9 Speedy Reads For Quick Flights, Because Sometimes You Just Don't Want To Read 'The Economist'
My family only took road trips when I was growing up, so I didn't travel by airplane until I was 11. So, it was a pretty big deal when my grandma and I flew from Chicago to Indianapolis to visit her sister. I worried for a month, and thought the flight was going to be the scariest thing in the world — but, in actuality, the ride was only 45 minutes from takeoff to touchdown. Pretty anticlimactic. I remember coming back to school, mentioning that I'd flown to Indianapolis, and having a teacher look at me baffled: You flew?
These days, I travel by plane more often, and I actually look forward to those awkward little flights. I don't mind layovers, and I weirdly like wandering around new airports, but mostly I enjoy the sort of reading I can do in a very, very short period of time. My attention is always hyper-focused in short flight situations, so whatever book I'm reading becomes preternaturally special.
I know, I know: Don't magazines exist for this purpose? Not for bibliophiles. For us, the quick flight is the perfect chance to catch up on quick reads — like these.
The Wallcreeper by Nell Zink
I'm not alone in recommending Nell Zink's debut, but maybe, for some strange reason, you haven't gotten to this novel yet. Do yourself a favor and bring it on your next short flight. Even though your uncontrollable laughter may elicit sideways glances from your seatmate, the witty, raunchy writing in this book is worth the risk.
The Strange Library by Haruki Murakami
A surrealistic short story set in an experimental typeset could be disastrous airplane material if it weren't a newish offering from Japanese master Haruki Murakami. This tale's straightforward prose belies the total weirdness of its content. You might finish this book before your flight's final descent, but you'll keep thinking about Murakami's symbolism and strange yet familiar world for days.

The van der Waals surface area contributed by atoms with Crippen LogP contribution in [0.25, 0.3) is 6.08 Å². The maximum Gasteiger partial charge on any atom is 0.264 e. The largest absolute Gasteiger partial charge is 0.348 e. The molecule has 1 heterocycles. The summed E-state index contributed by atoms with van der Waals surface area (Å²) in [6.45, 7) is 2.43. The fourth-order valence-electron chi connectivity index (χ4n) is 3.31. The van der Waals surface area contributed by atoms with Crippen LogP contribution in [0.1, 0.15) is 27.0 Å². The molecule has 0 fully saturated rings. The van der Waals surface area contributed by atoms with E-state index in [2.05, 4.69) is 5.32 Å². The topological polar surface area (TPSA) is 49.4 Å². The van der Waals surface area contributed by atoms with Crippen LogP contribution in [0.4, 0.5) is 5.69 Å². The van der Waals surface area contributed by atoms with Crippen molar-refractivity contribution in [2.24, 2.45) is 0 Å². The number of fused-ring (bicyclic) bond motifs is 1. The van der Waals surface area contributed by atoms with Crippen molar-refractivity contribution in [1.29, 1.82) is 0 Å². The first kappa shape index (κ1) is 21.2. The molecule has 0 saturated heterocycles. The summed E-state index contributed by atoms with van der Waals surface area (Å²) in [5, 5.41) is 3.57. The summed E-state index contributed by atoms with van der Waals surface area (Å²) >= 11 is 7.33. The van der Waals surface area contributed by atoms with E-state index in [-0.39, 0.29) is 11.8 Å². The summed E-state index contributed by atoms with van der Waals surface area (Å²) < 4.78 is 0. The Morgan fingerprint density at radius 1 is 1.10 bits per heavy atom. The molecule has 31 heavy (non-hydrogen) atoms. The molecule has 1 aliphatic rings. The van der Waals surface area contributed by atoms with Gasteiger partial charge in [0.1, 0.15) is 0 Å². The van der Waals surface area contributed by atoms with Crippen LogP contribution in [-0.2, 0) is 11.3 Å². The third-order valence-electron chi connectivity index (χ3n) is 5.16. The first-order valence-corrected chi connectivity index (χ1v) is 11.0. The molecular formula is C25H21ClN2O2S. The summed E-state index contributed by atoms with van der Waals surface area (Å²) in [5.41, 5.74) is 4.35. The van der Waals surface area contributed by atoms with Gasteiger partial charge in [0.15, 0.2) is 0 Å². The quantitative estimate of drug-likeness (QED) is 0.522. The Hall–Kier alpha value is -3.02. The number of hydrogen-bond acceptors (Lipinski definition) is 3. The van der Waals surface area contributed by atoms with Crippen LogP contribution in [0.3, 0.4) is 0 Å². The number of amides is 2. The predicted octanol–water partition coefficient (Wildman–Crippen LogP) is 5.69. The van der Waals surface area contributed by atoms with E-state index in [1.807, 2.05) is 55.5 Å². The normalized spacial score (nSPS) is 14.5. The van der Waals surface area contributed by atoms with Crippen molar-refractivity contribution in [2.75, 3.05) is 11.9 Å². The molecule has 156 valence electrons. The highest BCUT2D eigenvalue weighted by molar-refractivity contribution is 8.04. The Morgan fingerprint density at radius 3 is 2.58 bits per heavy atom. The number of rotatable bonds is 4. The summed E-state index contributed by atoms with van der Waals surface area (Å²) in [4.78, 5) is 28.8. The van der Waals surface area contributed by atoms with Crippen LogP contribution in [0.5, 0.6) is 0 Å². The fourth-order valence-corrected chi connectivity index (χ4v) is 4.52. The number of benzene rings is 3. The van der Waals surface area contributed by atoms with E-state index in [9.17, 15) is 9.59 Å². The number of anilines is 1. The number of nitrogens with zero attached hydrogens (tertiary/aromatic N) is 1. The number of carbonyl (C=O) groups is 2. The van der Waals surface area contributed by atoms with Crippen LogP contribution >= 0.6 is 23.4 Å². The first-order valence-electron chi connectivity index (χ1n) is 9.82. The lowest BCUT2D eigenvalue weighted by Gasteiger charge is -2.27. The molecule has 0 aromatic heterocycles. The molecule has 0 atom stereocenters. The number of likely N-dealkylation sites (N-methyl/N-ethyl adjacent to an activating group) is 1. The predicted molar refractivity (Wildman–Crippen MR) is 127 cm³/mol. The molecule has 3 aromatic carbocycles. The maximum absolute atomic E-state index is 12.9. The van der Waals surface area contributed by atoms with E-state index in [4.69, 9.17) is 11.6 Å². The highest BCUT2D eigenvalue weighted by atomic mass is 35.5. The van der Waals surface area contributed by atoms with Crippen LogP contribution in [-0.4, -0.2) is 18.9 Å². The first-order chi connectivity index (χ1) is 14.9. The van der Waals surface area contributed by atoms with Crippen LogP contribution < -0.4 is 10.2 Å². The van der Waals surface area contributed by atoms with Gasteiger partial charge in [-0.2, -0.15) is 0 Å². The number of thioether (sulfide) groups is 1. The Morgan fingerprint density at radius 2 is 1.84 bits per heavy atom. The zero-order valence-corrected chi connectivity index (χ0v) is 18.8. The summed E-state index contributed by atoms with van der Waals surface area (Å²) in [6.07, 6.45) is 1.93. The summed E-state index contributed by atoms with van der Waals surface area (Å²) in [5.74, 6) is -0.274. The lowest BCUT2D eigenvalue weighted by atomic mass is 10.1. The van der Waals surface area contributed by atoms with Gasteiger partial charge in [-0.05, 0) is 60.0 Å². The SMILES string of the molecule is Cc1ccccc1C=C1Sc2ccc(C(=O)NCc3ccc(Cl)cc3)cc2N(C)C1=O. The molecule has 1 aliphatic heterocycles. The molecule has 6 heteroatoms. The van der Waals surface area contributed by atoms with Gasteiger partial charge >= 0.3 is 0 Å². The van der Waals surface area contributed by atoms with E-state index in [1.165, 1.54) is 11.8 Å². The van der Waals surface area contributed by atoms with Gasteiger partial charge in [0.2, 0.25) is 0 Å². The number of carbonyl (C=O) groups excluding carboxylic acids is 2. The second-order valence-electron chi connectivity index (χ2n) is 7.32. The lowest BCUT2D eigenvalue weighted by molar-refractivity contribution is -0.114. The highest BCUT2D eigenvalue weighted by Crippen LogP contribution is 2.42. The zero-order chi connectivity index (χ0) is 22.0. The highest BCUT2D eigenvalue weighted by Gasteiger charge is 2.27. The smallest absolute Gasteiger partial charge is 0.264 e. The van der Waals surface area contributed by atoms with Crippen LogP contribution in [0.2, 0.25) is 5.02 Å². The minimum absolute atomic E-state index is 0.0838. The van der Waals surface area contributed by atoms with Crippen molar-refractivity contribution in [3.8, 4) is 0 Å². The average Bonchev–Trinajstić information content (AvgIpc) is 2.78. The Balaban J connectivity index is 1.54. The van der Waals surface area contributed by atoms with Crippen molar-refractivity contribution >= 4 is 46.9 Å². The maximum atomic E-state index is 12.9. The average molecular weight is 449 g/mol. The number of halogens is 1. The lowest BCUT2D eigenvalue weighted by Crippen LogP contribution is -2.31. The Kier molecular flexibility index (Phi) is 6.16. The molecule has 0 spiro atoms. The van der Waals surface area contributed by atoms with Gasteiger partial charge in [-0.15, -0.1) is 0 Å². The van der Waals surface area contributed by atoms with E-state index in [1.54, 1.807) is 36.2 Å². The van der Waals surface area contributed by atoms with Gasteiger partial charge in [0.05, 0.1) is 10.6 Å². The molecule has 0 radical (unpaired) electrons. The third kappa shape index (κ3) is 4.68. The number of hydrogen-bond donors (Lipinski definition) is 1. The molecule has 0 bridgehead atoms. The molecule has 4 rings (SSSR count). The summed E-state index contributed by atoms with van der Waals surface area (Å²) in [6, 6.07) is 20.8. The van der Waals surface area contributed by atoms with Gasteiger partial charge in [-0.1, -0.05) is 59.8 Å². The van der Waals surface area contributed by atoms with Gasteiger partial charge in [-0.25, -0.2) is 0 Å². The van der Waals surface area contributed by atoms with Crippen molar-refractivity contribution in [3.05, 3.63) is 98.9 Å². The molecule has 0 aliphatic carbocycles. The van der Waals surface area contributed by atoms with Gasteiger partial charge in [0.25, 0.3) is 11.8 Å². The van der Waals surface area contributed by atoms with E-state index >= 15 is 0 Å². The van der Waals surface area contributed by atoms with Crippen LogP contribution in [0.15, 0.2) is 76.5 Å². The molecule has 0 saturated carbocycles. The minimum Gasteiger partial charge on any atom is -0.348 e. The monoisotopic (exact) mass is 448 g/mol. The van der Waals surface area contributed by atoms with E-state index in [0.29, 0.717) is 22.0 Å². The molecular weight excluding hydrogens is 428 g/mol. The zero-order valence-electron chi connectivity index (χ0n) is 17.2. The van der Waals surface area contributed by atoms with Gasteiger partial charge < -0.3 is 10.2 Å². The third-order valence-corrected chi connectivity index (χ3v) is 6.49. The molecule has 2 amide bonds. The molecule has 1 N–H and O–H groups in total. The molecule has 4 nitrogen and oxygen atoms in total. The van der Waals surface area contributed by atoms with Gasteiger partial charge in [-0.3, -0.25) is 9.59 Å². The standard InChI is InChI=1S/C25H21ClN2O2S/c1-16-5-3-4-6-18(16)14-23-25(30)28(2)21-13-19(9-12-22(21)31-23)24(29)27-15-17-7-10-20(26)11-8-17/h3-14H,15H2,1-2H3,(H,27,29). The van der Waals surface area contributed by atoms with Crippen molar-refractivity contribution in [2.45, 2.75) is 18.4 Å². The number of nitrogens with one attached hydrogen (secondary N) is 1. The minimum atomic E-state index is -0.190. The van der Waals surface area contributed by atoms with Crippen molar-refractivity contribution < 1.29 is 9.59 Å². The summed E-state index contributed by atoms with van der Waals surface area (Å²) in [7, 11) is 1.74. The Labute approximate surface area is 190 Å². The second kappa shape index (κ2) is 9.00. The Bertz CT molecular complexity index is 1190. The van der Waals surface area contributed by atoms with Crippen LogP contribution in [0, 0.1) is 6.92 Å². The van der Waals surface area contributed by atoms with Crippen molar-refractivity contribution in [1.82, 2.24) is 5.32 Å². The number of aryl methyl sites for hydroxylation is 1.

Big World by Mary Miller
Depending on the length of your flight, you may not finish all the stories in this collection by The Last Days of California author Mary Miller, but you'll definitely be eager to keep reading when you reach your destination. Miller has an unparalleled knack for capturing spunky female ennui; these stories frequently alternate between bawdiness and poignancy. "Pearl" is one of my favorites for the swiftness of its tight plot as much as the relatable desperation of its narrator.
The Name of the World by Denis Johnson
A somber character study of a grieving professor, this 144-page novel gains levity from Johnson's signature dark wit. If you loved Jesus' Son and you're looking to further tap into Johnson's oeuvre, this is a great next stop.
Bluets by Maggie Nelson
If you loved The Argonauts or you're gearing up to read it, check out this long essay by Maggie Nelson. An exploration of Nelson's obsession with the color blue, her prose braids together love affairs, both physical and intellectual, with visceral meditations on longing, desire, attraction, and pursuit. This is truly a book that's one of a kind — and readable in a single sitting.
The Fall by Albert Camus
Read this slim novel by Camus if you're feeling philosophical, you want to revisit your high school existentialist reading list, or you'd like to check off a classic that's been hanging out on your bookshelf too long. (And, for that matter, if you're feeling like checking off a classic, other short, high caliber novels you could read while en route include The Old Man and the Sea by Ernest Hemingway, The Great Gatsby by F. Scott Fitzgerald, Siddhartha by Herman Hesse, and Nightwood by Djuna Barnes.)
How to Catch a Coyote by Christy Crutchfield
This debut novel tells the story of the Walker family, a clan defined by their place and personal history. In short chapters that alternative point-of-view, Crutchfield reveals how the effects of trauma can shape a family's narratives. Crutchfield's writing is both evocative and gritty, without ever being gratuitously so.
The Enchanter by Vladimir Nabokov
This is early Nabokov is steeped in fairytale (think huntsmen and almost magical forests). Like all of his books, this one is best best read with a dictionary at hand. Will produce the occasional snigger. Perfect for when you're feeling erudite.
How To Get Into The Twin Palms by Karolina Waclawiak
Just shy of 200 pages, this novel will give you a peek into the immigrant experience in an offbeat and visceral way. It's the story of Anya, a twentysomething living in a Russian neighborhood of Los Angeles. This book is perfect to read when you're going some place that makes you wish you were somewhere — or perhaps someone — else.